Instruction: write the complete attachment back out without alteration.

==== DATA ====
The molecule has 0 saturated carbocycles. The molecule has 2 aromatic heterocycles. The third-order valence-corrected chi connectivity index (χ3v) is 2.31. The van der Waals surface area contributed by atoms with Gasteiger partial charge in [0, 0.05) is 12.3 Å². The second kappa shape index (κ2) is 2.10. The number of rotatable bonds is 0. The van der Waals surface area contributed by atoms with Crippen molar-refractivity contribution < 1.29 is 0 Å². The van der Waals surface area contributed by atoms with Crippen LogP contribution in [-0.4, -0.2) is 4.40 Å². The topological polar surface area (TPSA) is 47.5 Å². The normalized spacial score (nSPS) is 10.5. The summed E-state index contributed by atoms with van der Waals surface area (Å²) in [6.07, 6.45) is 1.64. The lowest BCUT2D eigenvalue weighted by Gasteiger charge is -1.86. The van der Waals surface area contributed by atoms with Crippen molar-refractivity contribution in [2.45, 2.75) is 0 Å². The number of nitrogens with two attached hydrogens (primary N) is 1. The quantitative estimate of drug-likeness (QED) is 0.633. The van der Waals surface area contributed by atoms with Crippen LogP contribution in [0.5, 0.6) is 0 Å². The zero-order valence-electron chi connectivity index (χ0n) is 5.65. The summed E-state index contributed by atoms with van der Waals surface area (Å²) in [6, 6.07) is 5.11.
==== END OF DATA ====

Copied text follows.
The molecule has 0 saturated carbocycles. The molecule has 2 aromatic heterocycles. The third-order valence-corrected chi connectivity index (χ3v) is 2.31. The van der Waals surface area contributed by atoms with Gasteiger partial charge in [0, 0.05) is 12.3 Å². The second kappa shape index (κ2) is 2.10. The number of rotatable bonds is 0. The van der Waals surface area contributed by atoms with Crippen molar-refractivity contribution < 1.29 is 0 Å². The van der Waals surface area contributed by atoms with Crippen LogP contribution in [-0.4, -0.2) is 4.40 Å². The topological polar surface area (TPSA) is 47.5 Å². The normalized spacial score (nSPS) is 10.5. The summed E-state index contributed by atoms with van der Waals surface area (Å²) in [6.07, 6.45) is 1.64. The lowest BCUT2D eigenvalue weighted by Gasteiger charge is -1.86. The van der Waals surface area contributed by atoms with Crippen molar-refractivity contribution in [2.45, 2.75) is 0 Å². The number of nitrogens with two attached hydrogens (primary N) is 1. The quantitative estimate of drug-likeness (QED) is 0.633. The van der Waals surface area contributed by atoms with Crippen LogP contribution in [0.5, 0.6) is 0 Å². The zero-order valence-electron chi connectivity index (χ0n) is 5.65. The summed E-state index contributed by atoms with van der Waals surface area (Å²) in [6, 6.07) is 5.11.